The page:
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An Ordinary Citizen Calls a Press Conference . . .

Some thoughts on Iraq from a non-celebrity.

11:00 PM, Mar 17, 2003 • By JOEL ENGEL
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THIS MORNING I called a press conference to announce where I stand on the issue of the impending war in Iraq. After holding my tongue lo these many months, I decided to stop pretending that the world does not need to know my thoughts, and indeed, that I do not have the moral obligation to reveal them. If, God forbid, something terrible happens, my silence on the matter would make me culpable--and my conscience will choke me dead.

How, you may be wondering, did I finally muster the courage to speak up? Frankly, I was shamed into it by the impassioned remarks of people identifying themselves as ordinary Americans--men and women like you and me--who bravely face cameras and reporters in order to exercise their constitutional requirement to tell us what they think.

Among the observations they've shared over the past weeks are that President Bush is a racist (Danny Glover); that the war is about, money, power, oil, and hegemony (Dustin Hoffman); that Iraq is free of weapons of mass destruction (Sean Penn); that we need not believe the war on terrorism is related to war in Iraq (Spike Lee); that the United States is the world's bully (Susan Sarandon, Jessica Lange, et al); that America has never paid attention to other people (Richard Gere); that there is never a justification for war and that President Bush is a moron (Martin Sheen); that said president is also a jerk (George Clooney); and that criticizing a film when you've never made one makes you, like our president, a jerk (Clooney again). I've saved the newspapers which reported these remarks, because someday I'll want to show my grandchildren that, in a time of crisis, the spirit of Winston Churchill lived on in those with the guts to stand up and be counted.

Which was precisely why I called the press conference. You see, the kind of man I want my grandchildren's grandfather to be speaks his mind--and damn the consequences.

So there I stood behind the podium in the hotel ballroom, waiting for the New York Times and the Los Angeles Times and Daily Variety and CNN and ABC, NBC, CBS, and Fox to show up and broadcast my thoughts for posterity. For some reason, though, the hours passed without any of them arriving.

More astounded than disappointed, I immediately checked to see whether another ordinary citizen--say, Catherine Zeta-Jones--had called a press conference to offer her own sophisticated exegesis on the war. That would explain the no-shows; after all, there are only a finite number of reporters and camera crews available to go around on any given day. But no, Ms. Zeta-Jones happened to be in England, testifying in court as to the poor quality of her wedding photos. So there had to be another explanation for the fact that not a single news organization was interested in my pronouncements.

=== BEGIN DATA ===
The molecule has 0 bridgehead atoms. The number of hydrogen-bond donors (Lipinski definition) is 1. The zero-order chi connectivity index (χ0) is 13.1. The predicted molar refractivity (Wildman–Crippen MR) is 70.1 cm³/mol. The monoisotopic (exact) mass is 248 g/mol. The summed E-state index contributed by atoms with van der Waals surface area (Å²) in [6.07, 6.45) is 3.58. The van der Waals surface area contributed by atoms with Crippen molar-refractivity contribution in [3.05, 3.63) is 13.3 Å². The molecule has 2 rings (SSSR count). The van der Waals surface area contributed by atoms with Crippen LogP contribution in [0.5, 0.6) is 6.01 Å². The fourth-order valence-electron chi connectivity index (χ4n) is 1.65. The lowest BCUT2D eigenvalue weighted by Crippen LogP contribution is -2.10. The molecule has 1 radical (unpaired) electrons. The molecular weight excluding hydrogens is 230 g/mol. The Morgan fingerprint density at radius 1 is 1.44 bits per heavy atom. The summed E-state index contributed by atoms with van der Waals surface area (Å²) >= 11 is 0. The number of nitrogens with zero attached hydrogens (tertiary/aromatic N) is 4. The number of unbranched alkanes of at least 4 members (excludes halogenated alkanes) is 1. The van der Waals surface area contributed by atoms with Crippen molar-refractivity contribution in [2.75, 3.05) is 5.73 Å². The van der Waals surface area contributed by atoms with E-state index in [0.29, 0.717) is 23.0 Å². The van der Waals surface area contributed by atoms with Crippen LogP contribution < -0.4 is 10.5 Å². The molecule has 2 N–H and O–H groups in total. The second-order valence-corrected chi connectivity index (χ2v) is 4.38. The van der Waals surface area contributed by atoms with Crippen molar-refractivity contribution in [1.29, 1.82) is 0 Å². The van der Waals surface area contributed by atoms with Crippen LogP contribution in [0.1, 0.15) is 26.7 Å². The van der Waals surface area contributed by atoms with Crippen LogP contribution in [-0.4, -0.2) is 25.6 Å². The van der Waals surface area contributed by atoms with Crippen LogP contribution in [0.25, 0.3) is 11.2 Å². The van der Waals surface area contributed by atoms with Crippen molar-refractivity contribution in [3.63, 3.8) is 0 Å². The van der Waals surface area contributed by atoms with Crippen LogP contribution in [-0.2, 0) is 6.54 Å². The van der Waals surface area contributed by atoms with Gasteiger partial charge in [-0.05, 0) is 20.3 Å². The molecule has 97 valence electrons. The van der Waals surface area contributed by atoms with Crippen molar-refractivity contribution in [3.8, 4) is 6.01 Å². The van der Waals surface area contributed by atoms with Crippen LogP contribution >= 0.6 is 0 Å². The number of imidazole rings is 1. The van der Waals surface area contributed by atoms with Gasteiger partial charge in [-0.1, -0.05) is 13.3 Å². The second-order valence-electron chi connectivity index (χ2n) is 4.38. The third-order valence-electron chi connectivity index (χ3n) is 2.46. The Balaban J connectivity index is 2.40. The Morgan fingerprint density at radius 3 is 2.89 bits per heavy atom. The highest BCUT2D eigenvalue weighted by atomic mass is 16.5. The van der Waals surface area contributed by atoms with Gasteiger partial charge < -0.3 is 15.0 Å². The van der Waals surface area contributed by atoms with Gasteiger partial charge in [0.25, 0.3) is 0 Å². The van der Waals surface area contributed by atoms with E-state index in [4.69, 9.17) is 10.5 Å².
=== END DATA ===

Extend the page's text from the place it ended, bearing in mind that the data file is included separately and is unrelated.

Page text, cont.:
Well, some things are just not knowable. So rather than let embarrassment paralyze me, I used the remaining time for which I'd already paid the hotel by pretending that my Olympus DM-1 digital voice recorder was a rapt press corps. What follows are a few selected sound bites from my unprepared, off-the-cuff remarks. (Apologies in advance for any incorrect grammar or clumsy syntax. Like a good reporter, I transcribed the words exactly as spoken.)

I've noticed that the people who believe most strongly in the authority of the United Nations to determine how America should act are the people who least want the U.N. to exercise that authority by enforcing its resolutions regarding Iraq. Don't they realize that the U.N.'s fecklessness only hastens its obsolescence? Not that I'd mind if it disappeared entirely, considering how it unwittingly legitimizes brutal tyrannies like Syria and Libya and, yes, Iraq. I refer you, ladies and gentlemen, to the League of Nations.

Those who continue to insist that President Bush stole the election tend to be those who cry loudest that he's only going to war in order to steal Iraq's oil for his oil buddies. But wait a second: All this war talk and preparation has really put a strain on our economy, and unless things pick up soon, I wouldn't bet against even Al Sharpton beating Bush next time out. So it doesn't really make sense that a man who's gone to all the trouble of stealing an election would essentially volunteer to get himself voted out after only one term just so some oil guys can get even richer. But let's say it is about oil. Then why doesn't the president just turn off the sanctions and turn on Iraq's oil spigot? That would make everyone happy, including the French and the Germans, who have billions in Iraqi contracts at stake. The Dow Jones would hit 15,000 in a month, the Democrats wouldn't even bother putting up a candidate, and the president could be elected king.